Metis-First Editing

From Sam[ ]zdat to Ribbonfarm, one of the ideas underlying much of the criticism of rationalists (and by extension, the modernists) is James C. Scott’s concept of metis, advanced in 1998’s Seeing Like A State.

The idea is grounded in two priors: first, that the world is complicated; second, that the complexity of worldly domains is substantially hidden to outsiders. Because of this hidden complexity, governing bodies impose systematic order on localities; this new order appears “rational,” on its face, due to its internal coherence of logic, but will inevitably aggravate the problem it set out to solve because it did not take into account this local complexity—its “unknown unknowns” or hidden variables. Scott refers to this orderly, top-down, abstract knowledge as episteme. Metis, meanwhile, is generated bottom-up by locals more aware of the environmental constraints which determine the success or failure of an attempted solution. Often, it arises in an evolutionary process where it is repeatedly tested against reality to ensure proper functionality, and in the event of failures, has been modified accordingly. This process makes metis solutions appear messy, and ad-hoc; often, locals cannot even fully describe or justify the rationale behind it, since many of its complexities have been evolved by previous generations. (A good solution “hides” the problem it solves, since the undesirable outcomes no longer surface.) This “unjustifiable nature” of metis solutions leads to their casting as irrational by outsiders.

Some relationships which produce this metis-episteme dynamic include that between architect and inhabitant, government and citizenry, empire and colony, & parent and child. A further instance is the relationship between editor and writer; here, I sketch out a few ways that an editor might approach editing in a metis-friendly fashion, avoiding the pitfalls that come with fetishizing episteme.

Why should I be a metis-first editor?

In most cases, the writer will have spent an order of magnitude more time than his editor considering the work’s subject matter and structural organization, as well as his general authorial style. There are clear benefits to outside views in escaping biases and expanding frame of reference, but this discrepancy in time still means that tampering with a piece of writing in significant ways should be approached with caution—a natural respect for the complexity of the problem and its inevitable hidden constraints.

Not all writing deserves this amount of caution. Much writing, especially on the blogosphere, is similar to the piece you’re reading now: thematically simple, linguistically uncomplicated, and without creative or artistic flourish. Most of what’s happening in such pieces of writing is apparent on the surface; the emergent complexity of parts and whole is lower. But this is decidedly not the case for writers such as Randall McCloud. (McCloud’s “Fiat Flux,” linked, is one of the most incredible pieces of literary criticism I’ve come across; I had no interest in poetry, let alone medieval poetry, when I first encountered it, but spent the rest of the evening reading it in entirety.)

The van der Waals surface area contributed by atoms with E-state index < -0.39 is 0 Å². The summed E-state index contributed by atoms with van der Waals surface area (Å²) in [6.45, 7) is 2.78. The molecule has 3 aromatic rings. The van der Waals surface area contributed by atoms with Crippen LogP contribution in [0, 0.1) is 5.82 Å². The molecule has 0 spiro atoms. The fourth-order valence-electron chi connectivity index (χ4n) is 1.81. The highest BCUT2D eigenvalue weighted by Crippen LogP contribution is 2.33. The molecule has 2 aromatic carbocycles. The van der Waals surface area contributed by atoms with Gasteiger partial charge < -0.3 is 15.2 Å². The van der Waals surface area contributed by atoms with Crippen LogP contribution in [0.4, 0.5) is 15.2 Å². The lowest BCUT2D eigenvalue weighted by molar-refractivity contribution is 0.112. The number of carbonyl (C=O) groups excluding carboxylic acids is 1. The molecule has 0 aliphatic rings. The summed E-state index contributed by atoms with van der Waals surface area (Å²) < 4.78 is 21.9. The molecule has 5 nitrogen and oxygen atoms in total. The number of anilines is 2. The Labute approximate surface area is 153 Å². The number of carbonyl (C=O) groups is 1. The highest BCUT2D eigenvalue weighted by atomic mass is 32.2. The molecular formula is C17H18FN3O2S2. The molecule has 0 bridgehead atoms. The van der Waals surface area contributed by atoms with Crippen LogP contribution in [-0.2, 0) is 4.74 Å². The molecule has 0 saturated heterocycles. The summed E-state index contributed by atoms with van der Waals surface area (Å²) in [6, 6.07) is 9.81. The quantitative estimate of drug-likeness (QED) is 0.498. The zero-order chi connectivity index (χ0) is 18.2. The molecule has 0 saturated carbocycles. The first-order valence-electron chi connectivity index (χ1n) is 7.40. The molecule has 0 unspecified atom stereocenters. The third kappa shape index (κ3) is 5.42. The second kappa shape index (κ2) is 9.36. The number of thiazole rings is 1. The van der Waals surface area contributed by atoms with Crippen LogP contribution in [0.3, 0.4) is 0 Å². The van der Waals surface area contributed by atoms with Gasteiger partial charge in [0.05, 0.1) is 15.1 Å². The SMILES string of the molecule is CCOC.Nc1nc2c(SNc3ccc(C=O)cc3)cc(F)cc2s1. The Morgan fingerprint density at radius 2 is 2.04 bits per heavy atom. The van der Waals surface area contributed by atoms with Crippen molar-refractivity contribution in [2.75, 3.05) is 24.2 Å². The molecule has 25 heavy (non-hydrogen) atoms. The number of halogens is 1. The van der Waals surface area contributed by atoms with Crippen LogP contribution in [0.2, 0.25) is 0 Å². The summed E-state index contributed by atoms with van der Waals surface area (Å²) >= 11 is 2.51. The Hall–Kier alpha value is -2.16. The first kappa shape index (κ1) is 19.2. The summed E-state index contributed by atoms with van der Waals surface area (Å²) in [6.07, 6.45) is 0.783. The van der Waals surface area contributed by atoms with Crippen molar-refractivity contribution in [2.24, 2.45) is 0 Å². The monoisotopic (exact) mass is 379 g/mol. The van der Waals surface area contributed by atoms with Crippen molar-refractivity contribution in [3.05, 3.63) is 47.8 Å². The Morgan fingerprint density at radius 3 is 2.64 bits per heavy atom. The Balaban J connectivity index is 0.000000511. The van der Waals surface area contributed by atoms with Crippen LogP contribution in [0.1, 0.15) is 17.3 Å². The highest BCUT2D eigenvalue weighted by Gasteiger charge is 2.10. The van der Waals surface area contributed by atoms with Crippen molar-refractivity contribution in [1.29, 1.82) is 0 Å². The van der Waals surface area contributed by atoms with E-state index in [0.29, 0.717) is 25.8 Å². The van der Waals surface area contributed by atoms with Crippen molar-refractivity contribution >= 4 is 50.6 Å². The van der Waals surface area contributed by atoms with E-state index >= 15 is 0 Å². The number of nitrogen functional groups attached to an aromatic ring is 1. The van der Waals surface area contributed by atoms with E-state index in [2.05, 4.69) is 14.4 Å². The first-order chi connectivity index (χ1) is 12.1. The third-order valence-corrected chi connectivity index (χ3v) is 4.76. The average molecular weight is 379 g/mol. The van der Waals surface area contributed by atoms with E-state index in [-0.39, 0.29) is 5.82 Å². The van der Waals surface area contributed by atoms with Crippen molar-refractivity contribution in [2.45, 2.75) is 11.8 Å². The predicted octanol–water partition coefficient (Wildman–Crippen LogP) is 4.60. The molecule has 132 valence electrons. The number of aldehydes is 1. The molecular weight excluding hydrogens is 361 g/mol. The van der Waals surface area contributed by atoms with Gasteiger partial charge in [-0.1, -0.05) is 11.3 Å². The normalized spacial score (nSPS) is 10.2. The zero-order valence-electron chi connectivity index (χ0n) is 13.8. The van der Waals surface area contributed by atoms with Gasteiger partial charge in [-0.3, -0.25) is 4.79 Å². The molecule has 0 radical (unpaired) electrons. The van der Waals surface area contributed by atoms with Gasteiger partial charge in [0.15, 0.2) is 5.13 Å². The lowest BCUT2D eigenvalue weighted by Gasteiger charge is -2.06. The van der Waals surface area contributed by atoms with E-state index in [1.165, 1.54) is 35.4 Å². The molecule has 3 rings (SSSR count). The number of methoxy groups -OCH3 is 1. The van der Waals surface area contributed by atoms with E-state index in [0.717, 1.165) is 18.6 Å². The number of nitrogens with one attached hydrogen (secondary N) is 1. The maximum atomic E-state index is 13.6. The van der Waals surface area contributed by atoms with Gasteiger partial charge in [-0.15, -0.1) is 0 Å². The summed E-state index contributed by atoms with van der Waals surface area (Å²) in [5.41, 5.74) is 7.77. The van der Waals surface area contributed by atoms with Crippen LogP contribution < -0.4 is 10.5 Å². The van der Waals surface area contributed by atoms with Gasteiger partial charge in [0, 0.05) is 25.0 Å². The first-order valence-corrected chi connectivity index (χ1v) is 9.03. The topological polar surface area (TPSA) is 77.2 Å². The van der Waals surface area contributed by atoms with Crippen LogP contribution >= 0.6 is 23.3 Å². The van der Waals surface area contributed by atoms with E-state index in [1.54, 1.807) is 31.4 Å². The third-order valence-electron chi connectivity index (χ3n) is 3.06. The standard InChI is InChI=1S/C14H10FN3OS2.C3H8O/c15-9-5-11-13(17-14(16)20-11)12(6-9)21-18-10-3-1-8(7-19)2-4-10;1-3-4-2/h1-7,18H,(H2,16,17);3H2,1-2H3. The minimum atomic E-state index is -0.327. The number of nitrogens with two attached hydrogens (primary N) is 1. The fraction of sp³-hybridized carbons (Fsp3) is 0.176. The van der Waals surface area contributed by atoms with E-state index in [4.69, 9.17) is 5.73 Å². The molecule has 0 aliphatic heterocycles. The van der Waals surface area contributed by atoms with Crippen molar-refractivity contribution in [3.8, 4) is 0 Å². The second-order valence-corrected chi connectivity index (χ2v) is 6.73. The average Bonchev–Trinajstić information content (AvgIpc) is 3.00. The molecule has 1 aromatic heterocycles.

1. Read the damn thing first.

Some editors begin immediately marking a text upon starting to read it—not just descriptive marks, which can be helpful in recording a first impression, but prescriptive marks— attempts to shape and sand away at a form they do not yet have any real concept of. These prescriptive marks commit an editor, psychologically; they begin a pattern of shoulds that will be unconsciously perpetuated & tiled throughout the piece as a matter of taste. Or, perhaps, the editor will begin unstitch the thing so immediately on first pass that he never actually understands how it was put together in the first place. To phrase the problem in the terminology of Christopher Alexander: without a concept of the gestalt whole, the fitness of any individual part cannot be assessed.

2. Writing is also subject to Chesterton’s Fence.

Some of a writer’s decisions are made automatically, by default, or because the writer knows no other way. For an even moderately skilled writer, however, many of the decisions are decisions proper, made for reasons which are not readily transparent to an editor. Reading thoroughly and closely is one way to figure out the “why” behind a “what.” Communicating directly with the writer is another, even better way. Misspellings can be intentional puns; talky-casual style can be ideologically grounded. “If I can’t tell it’s intentional, it isn’t effective!” Such an argument forgets that published, edited work is typically ascribed by readers with significantly more intentionality than drafts are read by editors.

3. Make the editing history available to, and verified by, the writer.

This is often avoided by editors trying to avoid conflict, either because they lack the time for it (e.g. they work for a publication on deadline), or because they want to avoid the emotional and cognitive work of 1) explaining the rationale behind an editorial decision, 2) being open to their edit having inadvertently diminished the piece, and 3) finding instance-specific resolutions when intractable differences in motivation & taste arise between parties. Still, due to the complexity of a well-written piece of sufficient length, errors are inevitable and should be caught.